Bobbin Mulvaney’s impact on the Capital Region goes beyond Mulvaney’s B&L, the Midtown restaurant she co-owns with her husband, Chef Patrick Mulvaney. She is also a prominent supporter of local nonprofits and co-founded Plates Café, a restaurant and training program operated by the women’s shelter and employment training program, Saint John’s Program for Real Change. Both locations of Plates Café closed during the pandemic, but the program has transitioned to catering, ticketed dinners with guest chefs, and a mail-order cookie business, Red Door Desserts. Women who go through the program learn about order management, inventory control, packaging and shipping in addition to cookie recipes. We asked Mulvaney about her experience with Saint John’s and her future plans to give back.
Can you tell me the story of how you got involved with Saint John’s Program for Real Change?
I came to know Saint John’s through a couple ways over the years. Over 20 years ago, my mother and I would donate “ditty kits” using our “gift with purchase” from our favorite cosmetic companies. We soon learned that giving makeup was not on the list of immediate needs, but we used the fancy bag with lotion, mirror and such, and would save fancy hotel shampoos, conditioner, body gels and soap. My mom felt that having something personal for each woman when they arrived at the shelter could ease the shock of it all. We know how peaceful it feels to have a hot shower.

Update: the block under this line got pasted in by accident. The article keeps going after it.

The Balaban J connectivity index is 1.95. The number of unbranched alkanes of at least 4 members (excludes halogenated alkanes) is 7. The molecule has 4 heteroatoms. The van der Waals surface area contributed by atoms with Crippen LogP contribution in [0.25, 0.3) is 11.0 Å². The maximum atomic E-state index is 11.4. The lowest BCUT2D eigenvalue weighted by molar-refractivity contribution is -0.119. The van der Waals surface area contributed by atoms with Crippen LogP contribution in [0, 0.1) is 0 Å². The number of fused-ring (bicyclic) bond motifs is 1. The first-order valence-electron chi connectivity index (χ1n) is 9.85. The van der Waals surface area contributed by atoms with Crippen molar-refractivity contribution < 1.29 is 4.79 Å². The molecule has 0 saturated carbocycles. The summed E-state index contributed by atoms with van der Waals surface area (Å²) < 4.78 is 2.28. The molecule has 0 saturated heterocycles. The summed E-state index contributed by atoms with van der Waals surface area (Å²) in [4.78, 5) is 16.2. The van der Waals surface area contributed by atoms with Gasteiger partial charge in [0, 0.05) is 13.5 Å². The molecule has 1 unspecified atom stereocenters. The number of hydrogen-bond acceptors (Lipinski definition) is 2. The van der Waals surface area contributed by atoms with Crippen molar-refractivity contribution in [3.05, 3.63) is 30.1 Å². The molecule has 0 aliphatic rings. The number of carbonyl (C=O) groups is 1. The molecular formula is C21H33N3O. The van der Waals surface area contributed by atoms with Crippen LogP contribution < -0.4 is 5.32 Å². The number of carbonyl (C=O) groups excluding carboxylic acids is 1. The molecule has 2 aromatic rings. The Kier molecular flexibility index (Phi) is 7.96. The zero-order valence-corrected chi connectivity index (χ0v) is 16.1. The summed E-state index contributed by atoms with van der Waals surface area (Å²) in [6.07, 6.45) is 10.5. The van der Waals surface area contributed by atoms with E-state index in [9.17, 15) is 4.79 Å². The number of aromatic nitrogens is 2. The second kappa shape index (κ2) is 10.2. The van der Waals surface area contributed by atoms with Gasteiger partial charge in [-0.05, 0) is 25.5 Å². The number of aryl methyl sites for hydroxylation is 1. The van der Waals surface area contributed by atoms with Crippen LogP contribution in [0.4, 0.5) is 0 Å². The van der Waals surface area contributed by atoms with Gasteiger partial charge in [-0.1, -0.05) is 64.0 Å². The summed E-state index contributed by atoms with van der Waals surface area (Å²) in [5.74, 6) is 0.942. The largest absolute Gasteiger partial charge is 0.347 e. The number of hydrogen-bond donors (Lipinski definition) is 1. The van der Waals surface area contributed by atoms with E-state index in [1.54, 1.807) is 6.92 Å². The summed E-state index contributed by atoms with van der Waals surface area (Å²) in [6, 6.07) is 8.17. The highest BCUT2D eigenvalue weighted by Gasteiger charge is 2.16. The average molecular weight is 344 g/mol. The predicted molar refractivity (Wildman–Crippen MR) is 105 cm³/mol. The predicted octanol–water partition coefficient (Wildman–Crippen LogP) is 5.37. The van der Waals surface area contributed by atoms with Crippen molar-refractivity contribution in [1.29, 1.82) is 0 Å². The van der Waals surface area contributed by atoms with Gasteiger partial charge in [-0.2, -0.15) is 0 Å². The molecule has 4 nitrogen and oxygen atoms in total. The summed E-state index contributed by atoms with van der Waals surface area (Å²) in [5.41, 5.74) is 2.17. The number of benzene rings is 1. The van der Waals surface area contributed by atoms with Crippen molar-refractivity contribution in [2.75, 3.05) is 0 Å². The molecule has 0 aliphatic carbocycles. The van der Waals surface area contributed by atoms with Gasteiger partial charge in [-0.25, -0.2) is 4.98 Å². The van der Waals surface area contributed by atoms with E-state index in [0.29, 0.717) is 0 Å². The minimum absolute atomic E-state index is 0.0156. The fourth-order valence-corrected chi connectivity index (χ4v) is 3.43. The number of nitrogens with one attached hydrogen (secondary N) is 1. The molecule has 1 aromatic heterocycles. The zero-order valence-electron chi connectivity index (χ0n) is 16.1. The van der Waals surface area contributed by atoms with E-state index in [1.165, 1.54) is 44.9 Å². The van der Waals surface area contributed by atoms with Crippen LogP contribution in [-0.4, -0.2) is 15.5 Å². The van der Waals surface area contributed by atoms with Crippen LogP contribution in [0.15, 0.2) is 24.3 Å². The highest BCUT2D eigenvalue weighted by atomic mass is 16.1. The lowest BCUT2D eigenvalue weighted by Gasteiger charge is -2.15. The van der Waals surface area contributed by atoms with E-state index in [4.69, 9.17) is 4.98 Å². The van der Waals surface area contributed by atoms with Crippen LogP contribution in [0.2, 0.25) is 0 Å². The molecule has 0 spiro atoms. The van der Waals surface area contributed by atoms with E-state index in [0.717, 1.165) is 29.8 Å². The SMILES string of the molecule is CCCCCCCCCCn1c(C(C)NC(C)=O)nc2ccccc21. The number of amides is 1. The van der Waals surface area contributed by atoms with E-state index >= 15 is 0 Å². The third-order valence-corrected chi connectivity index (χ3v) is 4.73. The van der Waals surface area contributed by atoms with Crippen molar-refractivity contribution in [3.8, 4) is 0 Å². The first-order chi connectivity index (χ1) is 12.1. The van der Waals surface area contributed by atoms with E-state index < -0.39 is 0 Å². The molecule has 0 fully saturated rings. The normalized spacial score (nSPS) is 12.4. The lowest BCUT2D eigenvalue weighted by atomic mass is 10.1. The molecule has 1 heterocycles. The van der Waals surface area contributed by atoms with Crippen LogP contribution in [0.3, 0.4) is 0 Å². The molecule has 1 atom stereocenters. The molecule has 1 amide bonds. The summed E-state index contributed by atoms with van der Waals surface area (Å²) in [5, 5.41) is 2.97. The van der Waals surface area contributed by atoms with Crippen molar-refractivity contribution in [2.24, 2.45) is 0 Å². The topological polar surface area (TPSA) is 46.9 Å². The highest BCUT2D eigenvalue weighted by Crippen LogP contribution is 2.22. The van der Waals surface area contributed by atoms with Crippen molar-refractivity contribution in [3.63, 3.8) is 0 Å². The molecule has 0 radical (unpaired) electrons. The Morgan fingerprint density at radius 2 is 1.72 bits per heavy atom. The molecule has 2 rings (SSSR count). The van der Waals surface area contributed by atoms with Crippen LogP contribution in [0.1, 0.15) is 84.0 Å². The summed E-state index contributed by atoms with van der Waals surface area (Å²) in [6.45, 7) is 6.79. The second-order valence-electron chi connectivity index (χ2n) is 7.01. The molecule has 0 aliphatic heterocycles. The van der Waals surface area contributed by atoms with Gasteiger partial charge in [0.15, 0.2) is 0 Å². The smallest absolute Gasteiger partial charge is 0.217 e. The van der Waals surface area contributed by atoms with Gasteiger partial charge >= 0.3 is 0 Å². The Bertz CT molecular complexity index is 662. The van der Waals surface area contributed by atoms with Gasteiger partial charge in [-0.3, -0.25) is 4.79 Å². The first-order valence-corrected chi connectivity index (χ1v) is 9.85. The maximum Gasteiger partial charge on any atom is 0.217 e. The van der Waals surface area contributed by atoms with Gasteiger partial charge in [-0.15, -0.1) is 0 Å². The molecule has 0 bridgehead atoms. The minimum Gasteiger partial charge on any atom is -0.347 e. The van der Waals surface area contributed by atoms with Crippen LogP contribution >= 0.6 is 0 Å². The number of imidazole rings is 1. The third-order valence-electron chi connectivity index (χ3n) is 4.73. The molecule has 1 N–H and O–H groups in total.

We could do a half dozen or so a year. Once I mentioned it to a group of ladies in my water aerobics class and that group pulled together over 30 “ditty bags.” I realized that people really wanted to help, they just need avenues, and if I could share my passion maybe it could inspire others to find their own way to help. I felt so blessed four or five years ago when a social-professional group I belong to, Les Dames d’Escoffier, began a scholarship program to support graduates on their new beginnings, and a pajama drive at Christmas.
What was the spark that led to Plates Café? Where did the idea for this program come from?
I was having lunch with Tina Reynolds from Uptown Studios — she eats, drinks and breathes social equity. I was talking about growing up in a 24-hour cafe in the Central Valley and how we always had a stream of “drifters” — they were there until they weren’t — or folks just needing a little opportunity. Yes, washing dishes by hand in a three-part sink was opportunity.
I could see the way my folks talked with them and encouraged them that it helped their world and hopefully gave them confidence when they moved on. Tina said, “You must meet Michele (Steeb, then-director of Saint John’s Program for Real Change).” She wanted to open a workforce training restaurant. Michelle and I met over lunch and knew we were on the same page. She discussed it with her board, and even though restaurants are a high-risk business, the board was forward-thinking and approached the project with an entrepreneurial spirit, supported by the board’s individual business experiences.
What are some accomplishments you’re especially proud of from your time with Saint John’s culinary training program?